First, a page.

by Brendan G-W
Welcome to part two of three in Gear Nebraska’s vocal microphone battle royal. Last week we looked at the E/V 767a and this week brings the juggernaut of live sound – the Shure SM58. The SM58 is one of the most recognizable and most widely used vocal microphones in live sound settings. Shure has been producing these things since 1966.
The dynamic microphone features a uniform cardioid polar pattern to help reduce background noise. The mics frequency response ranges from 50 Hz up to 15,000 Hz. Shure boasts that its microphone is tailored for vocals and gives the mic about a five-decibel boost between 2 kHz and 9 kHz, with a slight dip around 7 kHz to help feedback suppression.
These microphones are built like freaking tanks. They can be dropped, thrown and stomped on and keep working.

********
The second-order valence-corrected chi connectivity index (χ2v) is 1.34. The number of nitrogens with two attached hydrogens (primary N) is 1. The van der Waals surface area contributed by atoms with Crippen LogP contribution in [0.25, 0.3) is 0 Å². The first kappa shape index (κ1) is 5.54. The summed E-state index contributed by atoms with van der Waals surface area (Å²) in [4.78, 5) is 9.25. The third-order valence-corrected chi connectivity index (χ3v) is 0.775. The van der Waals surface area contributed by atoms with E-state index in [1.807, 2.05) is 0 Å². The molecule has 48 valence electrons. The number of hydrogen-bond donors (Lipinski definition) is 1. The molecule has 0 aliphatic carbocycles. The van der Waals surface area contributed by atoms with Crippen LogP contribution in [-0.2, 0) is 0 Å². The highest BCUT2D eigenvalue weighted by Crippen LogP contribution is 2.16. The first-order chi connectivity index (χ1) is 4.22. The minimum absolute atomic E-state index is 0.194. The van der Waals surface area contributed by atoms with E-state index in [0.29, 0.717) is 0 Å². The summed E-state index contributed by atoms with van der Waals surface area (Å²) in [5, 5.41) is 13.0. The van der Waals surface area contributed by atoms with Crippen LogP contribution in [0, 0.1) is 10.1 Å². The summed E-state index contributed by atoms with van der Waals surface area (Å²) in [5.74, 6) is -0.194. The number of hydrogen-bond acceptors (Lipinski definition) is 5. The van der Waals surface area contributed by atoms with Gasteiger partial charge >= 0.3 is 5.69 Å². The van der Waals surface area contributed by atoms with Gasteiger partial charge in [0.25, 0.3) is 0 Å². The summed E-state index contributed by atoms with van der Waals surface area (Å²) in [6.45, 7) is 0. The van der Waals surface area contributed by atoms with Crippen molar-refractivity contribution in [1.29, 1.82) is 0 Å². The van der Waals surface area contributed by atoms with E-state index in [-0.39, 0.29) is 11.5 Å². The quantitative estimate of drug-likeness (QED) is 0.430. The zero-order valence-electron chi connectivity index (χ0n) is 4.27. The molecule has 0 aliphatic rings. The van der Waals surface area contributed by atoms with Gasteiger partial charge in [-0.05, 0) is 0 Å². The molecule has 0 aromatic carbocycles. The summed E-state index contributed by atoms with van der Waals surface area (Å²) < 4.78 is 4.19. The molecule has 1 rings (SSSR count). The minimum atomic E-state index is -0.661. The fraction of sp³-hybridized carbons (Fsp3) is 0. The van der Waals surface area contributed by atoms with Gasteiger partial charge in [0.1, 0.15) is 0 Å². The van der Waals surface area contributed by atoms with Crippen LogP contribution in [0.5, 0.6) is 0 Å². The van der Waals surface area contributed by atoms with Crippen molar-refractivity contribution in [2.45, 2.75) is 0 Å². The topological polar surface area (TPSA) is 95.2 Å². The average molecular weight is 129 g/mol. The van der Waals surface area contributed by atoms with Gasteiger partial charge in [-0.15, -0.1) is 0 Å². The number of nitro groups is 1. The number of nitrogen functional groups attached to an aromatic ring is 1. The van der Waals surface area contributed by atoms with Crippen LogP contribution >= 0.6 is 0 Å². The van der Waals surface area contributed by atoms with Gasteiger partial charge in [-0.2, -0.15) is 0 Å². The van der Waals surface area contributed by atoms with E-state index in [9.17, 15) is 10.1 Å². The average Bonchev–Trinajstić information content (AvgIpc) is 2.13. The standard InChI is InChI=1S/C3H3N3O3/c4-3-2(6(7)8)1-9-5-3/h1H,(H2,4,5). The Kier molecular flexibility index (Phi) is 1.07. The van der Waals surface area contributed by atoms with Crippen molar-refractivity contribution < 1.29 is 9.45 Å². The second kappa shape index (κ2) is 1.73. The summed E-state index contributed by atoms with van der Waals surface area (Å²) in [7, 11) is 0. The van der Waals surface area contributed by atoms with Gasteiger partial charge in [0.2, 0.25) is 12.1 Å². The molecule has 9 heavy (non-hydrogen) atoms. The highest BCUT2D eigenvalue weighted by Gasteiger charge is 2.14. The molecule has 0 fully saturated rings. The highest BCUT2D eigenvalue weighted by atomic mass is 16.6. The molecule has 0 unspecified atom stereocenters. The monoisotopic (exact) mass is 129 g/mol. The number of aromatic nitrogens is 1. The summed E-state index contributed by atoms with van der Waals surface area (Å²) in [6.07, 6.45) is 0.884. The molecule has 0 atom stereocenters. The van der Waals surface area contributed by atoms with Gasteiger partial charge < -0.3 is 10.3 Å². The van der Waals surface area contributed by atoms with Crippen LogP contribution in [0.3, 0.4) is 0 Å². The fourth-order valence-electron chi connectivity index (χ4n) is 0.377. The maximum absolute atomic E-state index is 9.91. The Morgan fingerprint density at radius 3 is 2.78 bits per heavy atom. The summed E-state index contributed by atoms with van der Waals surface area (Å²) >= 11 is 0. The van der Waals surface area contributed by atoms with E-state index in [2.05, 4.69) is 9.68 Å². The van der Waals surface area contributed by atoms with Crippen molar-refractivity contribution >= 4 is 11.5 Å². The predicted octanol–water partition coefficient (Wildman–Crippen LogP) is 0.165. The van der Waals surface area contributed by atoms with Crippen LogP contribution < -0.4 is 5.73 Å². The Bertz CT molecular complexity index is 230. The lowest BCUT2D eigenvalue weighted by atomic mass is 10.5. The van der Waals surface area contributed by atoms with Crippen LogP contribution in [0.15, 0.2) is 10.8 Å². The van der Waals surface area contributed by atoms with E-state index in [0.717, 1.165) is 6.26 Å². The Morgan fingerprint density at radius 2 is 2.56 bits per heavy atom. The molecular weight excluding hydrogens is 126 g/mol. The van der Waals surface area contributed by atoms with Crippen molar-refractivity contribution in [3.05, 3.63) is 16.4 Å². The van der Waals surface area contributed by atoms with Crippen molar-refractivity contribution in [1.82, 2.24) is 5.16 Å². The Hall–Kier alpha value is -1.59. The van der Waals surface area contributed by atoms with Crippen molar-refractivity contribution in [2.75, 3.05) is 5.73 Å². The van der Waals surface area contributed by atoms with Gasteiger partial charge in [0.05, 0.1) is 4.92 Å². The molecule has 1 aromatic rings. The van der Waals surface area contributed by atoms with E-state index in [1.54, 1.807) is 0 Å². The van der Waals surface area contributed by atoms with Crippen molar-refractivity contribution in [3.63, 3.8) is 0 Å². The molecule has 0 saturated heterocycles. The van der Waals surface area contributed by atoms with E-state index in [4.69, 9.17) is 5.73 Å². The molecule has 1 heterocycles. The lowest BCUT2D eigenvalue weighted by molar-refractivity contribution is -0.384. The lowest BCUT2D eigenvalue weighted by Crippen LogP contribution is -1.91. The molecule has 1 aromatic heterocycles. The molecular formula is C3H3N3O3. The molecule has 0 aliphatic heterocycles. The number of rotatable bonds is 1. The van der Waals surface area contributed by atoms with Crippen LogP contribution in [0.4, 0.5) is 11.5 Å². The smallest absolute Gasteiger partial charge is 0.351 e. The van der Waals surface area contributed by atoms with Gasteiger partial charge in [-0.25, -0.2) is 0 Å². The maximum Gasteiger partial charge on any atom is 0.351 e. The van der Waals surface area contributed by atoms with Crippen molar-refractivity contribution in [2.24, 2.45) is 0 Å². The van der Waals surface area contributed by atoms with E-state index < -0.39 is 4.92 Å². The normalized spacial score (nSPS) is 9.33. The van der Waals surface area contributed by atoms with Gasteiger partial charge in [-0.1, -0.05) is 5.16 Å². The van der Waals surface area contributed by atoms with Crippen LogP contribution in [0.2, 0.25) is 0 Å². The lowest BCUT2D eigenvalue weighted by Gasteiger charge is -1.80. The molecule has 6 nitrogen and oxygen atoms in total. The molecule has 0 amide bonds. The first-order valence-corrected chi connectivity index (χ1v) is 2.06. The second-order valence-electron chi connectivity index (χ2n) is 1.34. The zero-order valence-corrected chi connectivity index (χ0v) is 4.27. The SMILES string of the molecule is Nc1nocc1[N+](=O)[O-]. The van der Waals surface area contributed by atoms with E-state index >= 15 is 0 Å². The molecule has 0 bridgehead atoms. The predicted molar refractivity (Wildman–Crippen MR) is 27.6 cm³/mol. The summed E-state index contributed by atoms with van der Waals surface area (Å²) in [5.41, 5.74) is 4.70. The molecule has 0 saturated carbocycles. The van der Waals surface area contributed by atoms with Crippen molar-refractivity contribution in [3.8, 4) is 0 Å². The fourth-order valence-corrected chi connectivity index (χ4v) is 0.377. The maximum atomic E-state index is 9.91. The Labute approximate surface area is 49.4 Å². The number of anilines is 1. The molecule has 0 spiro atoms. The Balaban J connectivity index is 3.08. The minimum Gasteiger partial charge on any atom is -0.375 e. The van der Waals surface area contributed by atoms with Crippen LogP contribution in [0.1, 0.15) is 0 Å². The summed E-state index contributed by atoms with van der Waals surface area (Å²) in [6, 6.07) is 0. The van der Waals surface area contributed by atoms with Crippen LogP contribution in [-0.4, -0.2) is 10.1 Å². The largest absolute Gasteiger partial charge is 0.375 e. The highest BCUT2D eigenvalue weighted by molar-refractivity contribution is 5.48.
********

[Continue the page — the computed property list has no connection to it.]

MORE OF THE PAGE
I first learned live sound engineering about 13 years ago in a fairly large room that housed everything from concerts to movies to public speeches, and the Shure SM58 was the go-to microphone — for, literally, everything. Because of that, I had become accustomed to these mics until about nine years ago when someone posed the simple question of “Why?” I didn’t have an answer, so started finding other mics to justify my choice of the 58. All that did was push me further away from the 58. It is average at best and Shure has made a brand and a fortune off of that mediocrity. Compared to other similarly priced microphones, the 58 sounds thin, lacking richness and the ability to pop the vocals out from the background.
Check back next week for the conclusion to this riveting account of vocal microphones and see which microphone earns top honors.
Brendan G-W is an Omaha native. Some of his fave things this week are people selling stuff on craigslist.org that aren't total jerkballs and the fresh herb garden growing on the porch — looking real good herbs, real good. Did he offend your delicate nature? Leave a comment here or send hate mail to firstname.lastname@example.org.